One of the largest accounting firms promoted dubious charitable deductions and complicated transactions to generate phony paper losses for clients, say Senate investigators who spent a year unwinding four tax products that KPMG sold to more than 350 individuals in the late 1990s and early 2000s.
The firm says it no longer offers the tax strategies.
The four shelters once sold by KPMG will be scrutinized this week during two days of hearings by the Senate Governmental Affairs investigations subcommittee.
Tuesday's testimony is expected to provide a look at tax shelter development and marketing. Thursday's hearing aims to reveal roles played by other financial institutions that support and enable tax sheltering.
Subcommittee aides, who handled the project with the help of anonymous whistle-blowers inside KPMG, said the transactions had virtually no business purpose other than to reduce taxes for those who used them.
The Internal Revenue Service ruled in 2000 that the basis for three of the four transactions makes them potentially abusive shelters. The fourth, subcommittee aides said, is under investigation by the IRS.
In a written statement, KPMG said the strategies "represent an earlier time at KPMG and a far different regulatory and marketplace environment. None of the strategies -- nor anything like these tax strategies -- is currently being offered by KPMG."
Treasury Department officials have indicated that the market for tax shelters appears to be shrinking. But Sen. Carl Levin of Michigan, the top Democrat on the investigative subcommittee, disagreed.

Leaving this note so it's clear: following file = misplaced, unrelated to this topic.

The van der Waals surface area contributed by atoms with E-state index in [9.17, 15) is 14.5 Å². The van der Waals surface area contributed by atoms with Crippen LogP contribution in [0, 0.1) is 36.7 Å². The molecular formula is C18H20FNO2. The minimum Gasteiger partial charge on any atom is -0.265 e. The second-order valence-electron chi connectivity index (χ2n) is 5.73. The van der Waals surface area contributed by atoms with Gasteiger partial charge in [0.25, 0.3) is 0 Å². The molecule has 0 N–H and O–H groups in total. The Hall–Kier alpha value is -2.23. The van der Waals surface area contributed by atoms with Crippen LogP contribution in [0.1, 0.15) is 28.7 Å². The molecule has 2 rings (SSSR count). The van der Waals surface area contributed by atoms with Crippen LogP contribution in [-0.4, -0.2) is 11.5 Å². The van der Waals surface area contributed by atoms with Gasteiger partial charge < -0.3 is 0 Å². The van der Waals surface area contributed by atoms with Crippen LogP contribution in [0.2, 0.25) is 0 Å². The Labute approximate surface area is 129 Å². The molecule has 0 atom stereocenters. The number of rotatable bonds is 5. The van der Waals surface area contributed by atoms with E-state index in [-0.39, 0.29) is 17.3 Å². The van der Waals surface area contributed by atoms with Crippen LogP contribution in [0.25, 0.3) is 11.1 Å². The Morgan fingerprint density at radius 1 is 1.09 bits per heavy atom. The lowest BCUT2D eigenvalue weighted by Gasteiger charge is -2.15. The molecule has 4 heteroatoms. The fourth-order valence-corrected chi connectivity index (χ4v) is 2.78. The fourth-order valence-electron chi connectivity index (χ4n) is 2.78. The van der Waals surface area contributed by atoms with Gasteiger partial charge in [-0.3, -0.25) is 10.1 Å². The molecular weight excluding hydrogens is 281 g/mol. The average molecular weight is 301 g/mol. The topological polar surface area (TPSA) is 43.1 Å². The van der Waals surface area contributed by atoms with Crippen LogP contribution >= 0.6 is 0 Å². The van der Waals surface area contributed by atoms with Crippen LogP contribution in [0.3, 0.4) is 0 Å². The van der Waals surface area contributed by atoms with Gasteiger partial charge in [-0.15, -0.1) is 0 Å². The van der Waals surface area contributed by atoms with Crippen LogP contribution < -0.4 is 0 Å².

"I don't think we have any evidence that it's slowed down at all," he said.
Levin said case studies assembled by his subcommittee staff show that accounting firms marketed and developed potentially abusive shelters with the willing participation of banks, investment firms and lawyers. One shelter required cooperation from tax-exempt state and municipal pension funds.
Levin said the penalties must be dramatically increased for anyone who abets illegal tax sheltering. He said the promoters should face penalties equivalent to those faced by the taxpayers, who lose the tax benefit and pay penalties on top. Promoters now are fined $1,000.
"That's ridiculous. The fees that are paid here are huge," Levin said. "These folks are not deterred by $1,000 fines."
One transaction investigated by the subcommittee, the S-Corporation Charitable Contribution Strategy, targeted people who owned a type of corporation that passes income, and thus taxes, through to its shareholders. These people typically had a 100% stake in the corporation and made at least $3 million.
They reduced taxes on the company's income by temporarily allocating it to a tax-exempt entity. They also got a tax deduction for donating nonvoting stock, which was created specifically for this transaction, to the tax-exempt group.
The subcommittee found evidence that about a half-dozen tax-exempt entities participated, but the panel learned the identity of only two -- the Los Angeles municipal pension fund and an Austin, Texas, firefighters' pension fund.